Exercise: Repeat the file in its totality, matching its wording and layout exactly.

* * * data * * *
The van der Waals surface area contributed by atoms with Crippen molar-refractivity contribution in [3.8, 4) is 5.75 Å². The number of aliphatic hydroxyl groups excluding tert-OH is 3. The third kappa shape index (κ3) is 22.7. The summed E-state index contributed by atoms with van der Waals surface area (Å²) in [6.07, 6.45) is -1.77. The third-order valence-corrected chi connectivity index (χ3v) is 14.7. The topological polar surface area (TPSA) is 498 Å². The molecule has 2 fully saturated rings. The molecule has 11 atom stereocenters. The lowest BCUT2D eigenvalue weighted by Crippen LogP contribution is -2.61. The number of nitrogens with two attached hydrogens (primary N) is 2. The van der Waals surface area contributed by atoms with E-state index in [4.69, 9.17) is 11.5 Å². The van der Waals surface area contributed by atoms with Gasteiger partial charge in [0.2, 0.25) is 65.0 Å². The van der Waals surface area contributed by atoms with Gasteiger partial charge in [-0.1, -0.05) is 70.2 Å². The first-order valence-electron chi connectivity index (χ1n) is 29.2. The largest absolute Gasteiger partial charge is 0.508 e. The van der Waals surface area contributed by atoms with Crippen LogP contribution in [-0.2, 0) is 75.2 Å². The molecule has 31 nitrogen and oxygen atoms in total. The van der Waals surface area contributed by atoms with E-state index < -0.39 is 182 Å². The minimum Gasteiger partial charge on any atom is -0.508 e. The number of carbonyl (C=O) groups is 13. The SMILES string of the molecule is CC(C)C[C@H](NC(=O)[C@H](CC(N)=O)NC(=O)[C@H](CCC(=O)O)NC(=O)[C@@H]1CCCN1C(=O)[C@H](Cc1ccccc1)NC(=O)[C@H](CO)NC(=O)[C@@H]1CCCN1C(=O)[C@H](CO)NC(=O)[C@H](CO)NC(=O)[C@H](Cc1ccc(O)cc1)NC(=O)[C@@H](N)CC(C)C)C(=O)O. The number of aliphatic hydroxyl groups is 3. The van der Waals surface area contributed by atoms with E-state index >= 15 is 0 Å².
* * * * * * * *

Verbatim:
The van der Waals surface area contributed by atoms with Crippen molar-refractivity contribution in [3.8, 4) is 5.75 Å². The number of aliphatic hydroxyl groups excluding tert-OH is 3. The third kappa shape index (κ3) is 22.7. The summed E-state index contributed by atoms with van der Waals surface area (Å²) in [6.07, 6.45) is -1.77. The third-order valence-corrected chi connectivity index (χ3v) is 14.7. The topological polar surface area (TPSA) is 498 Å². The molecule has 2 fully saturated rings. The molecule has 11 atom stereocenters. The lowest BCUT2D eigenvalue weighted by Crippen LogP contribution is -2.61. The number of nitrogens with two attached hydrogens (primary N) is 2. The van der Waals surface area contributed by atoms with E-state index in [4.69, 9.17) is 11.5 Å². The van der Waals surface area contributed by atoms with Gasteiger partial charge in [0.2, 0.25) is 65.0 Å². The van der Waals surface area contributed by atoms with Gasteiger partial charge in [-0.1, -0.05) is 70.2 Å². The first-order valence-electron chi connectivity index (χ1n) is 29.2. The largest absolute Gasteiger partial charge is 0.508 e. The van der Waals surface area contributed by atoms with Crippen LogP contribution in [-0.2, 0) is 75.2 Å². The molecule has 31 nitrogen and oxygen atoms in total. The van der Waals surface area contributed by atoms with E-state index < -0.39 is 182 Å². The minimum Gasteiger partial charge on any atom is -0.508 e. The number of carbonyl (C=O) groups is 13. The SMILES string of the molecule is CC(C)C[C@H](NC(=O)[C@H](CC(N)=O)NC(=O)[C@H](CCC(=O)O)NC(=O)[C@@H]1CCCN1C(=O)[C@H](Cc1ccccc1)NC(=O)[C@H](CO)NC(=O)[C@@H]1CCCN1C(=O)[C@H](CO)NC(=O)[C@H](CO)NC(=O)[C@H](Cc1ccc(O)cc1)NC(=O)[C@@H](N)CC(C)C)C(=O)O. The number of aliphatic hydroxyl groups is 3. The van der Waals surface area contributed by atoms with E-state index >= 15 is 0 Å².